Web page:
Monday, November 08, 2004

You’ve got to work for it

You’ve got to work for it

By Bob Garon
TODAY Newspaper
Sunday, November 7, 2004 9:41 PM

If you are waiting for Lady Luck to come by and drop success on your lap, you’re going to wait for a very long time, perhaps forever. Success doesn’t just happen, it is made to happen by those who are willing and able.

You would be surprised to know how many people sit back and decide not to do better for themselves because they suspect that forward movement will be hard work that they are not prepared to do.

The great Thomas Edison was a relentless genius who slept in his laboratory when he was hot on the trail of a new invention. He knew that success is mostly about sweat. A thousand good ideas are thought about every day, but remain in the mind and never see the light of day because of fear and reluctance to work hard.

“Opportunity,” said Edison, “is missed by most people because it is dressed in overalls and looks like work.”

“Words without actions” writes John Mason, “are the assassins of dreams. The smallest good deed produces more than the greatest intention. You will find an empty dream if you put nothing into it. Everytime one person expresses an idea, he finds 10 others who thought of it before but took no action. Ideas times nothing equals nothing. It takes work. Even a mosquito doesn’t get a slap on the back until he starts to work.”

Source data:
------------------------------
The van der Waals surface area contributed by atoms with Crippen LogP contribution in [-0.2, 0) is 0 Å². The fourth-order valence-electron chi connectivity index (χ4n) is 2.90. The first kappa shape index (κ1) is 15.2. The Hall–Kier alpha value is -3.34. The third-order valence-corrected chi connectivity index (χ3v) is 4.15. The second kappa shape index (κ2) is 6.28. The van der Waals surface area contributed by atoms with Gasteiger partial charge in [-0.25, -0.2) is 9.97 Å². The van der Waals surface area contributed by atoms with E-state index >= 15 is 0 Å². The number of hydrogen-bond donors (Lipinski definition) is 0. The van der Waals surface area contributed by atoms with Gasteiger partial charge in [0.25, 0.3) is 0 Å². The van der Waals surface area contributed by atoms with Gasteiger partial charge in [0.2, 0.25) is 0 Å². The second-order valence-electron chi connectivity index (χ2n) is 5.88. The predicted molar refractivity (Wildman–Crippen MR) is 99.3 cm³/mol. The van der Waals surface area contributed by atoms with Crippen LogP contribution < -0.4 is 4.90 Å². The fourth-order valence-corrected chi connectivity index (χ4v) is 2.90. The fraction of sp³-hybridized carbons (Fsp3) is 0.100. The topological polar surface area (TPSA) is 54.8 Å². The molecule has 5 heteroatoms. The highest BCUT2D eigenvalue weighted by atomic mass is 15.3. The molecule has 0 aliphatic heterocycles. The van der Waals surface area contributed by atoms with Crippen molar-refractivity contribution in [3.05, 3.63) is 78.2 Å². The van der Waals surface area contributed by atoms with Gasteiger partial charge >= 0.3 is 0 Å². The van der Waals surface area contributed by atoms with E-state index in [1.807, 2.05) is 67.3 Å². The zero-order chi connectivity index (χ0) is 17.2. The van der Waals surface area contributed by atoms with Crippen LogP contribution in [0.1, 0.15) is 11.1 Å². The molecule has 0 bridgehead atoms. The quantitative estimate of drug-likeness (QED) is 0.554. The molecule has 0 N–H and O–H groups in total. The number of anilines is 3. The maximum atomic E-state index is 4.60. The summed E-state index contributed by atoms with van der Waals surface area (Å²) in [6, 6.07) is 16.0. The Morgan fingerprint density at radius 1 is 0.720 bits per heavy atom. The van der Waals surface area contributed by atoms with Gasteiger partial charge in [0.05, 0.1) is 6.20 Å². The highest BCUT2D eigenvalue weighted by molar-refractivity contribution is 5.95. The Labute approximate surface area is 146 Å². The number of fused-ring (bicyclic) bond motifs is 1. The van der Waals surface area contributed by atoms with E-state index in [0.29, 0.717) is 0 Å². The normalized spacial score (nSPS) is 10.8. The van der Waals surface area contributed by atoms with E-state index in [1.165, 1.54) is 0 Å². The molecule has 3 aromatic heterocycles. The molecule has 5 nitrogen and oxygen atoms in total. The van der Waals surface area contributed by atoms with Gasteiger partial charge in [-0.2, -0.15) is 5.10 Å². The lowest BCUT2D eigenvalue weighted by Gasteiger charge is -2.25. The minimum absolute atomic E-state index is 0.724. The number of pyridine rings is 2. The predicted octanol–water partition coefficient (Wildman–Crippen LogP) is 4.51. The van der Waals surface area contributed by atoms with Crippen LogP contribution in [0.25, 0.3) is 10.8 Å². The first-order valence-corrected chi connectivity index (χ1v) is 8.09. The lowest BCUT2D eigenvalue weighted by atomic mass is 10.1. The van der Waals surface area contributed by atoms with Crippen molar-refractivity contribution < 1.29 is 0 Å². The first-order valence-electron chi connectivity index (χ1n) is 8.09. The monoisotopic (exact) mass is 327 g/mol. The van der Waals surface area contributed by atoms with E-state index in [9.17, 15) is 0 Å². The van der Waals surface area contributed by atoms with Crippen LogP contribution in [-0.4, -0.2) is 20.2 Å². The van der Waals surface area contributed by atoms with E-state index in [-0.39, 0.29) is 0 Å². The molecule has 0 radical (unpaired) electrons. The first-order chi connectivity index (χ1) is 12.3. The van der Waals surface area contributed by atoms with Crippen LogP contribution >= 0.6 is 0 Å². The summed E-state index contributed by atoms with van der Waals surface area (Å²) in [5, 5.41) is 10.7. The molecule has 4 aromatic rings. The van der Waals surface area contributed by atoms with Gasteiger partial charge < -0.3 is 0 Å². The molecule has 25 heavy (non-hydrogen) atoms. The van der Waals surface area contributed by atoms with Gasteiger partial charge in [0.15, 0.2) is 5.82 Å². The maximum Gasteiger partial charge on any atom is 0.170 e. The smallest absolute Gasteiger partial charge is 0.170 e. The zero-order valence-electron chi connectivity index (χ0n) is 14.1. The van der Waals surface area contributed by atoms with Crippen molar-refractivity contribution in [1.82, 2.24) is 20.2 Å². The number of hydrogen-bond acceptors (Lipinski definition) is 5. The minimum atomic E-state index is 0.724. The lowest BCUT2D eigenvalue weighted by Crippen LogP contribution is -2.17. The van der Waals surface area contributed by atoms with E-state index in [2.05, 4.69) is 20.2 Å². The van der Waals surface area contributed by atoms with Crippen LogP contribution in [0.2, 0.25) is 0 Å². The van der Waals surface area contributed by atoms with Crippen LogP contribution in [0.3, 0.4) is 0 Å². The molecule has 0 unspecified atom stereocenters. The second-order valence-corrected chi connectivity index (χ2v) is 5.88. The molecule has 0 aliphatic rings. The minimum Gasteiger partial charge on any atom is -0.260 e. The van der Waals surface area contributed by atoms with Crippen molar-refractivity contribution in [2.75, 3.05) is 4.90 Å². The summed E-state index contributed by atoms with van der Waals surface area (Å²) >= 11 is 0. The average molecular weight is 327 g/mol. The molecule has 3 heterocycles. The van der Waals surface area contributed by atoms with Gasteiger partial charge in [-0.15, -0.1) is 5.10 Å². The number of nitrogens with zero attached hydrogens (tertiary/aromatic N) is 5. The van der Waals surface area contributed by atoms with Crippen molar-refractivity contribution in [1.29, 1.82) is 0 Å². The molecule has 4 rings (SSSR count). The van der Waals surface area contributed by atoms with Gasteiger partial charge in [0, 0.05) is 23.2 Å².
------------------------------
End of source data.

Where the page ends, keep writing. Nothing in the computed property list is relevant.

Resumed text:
We are all born lazy. In the first years of life, people do most things for us. We get used to it. We soon learn that work isn’t at all pleasant and we do what we need to in order to avoid it as best as we can.

But success and ultimately happiness will depend on work and on how much we are willing to take it upon ourselves. Even solid and mature loving makes many demands on us and calls for sacrifices that few are willing to make.

In fact, we have this Hollywoodish thinking that love just happens effortlessly. Great lovers make it look easy, not because it’s easy but because they work together so well.

If you want to succeed, roll up your sleeves and get down to work. Forget playing the Lotto and hanging around casinos hoping to make it big in an instant. The words of the manager of a casino should keep ringing in your ears. “You might beat the house tonight,” he said, “but you’ll return tomorrow and we will get it all back. . . and then some.”

It should be an encouragement to you to know that nobody is immune to problems. “Even the lion,” says Mason, “has to fight off flies.”

Expect difficulties, and don’t run from them. Instead, you should welcome them because you will find success somewhere there hidden among them. You will rarely find Lady Luck in the stories of successful people. If she does appear, it is only for an instant and then she is gone. Success can be found among obstacles and difficulties and is given to those who are brave enough to venture among them.


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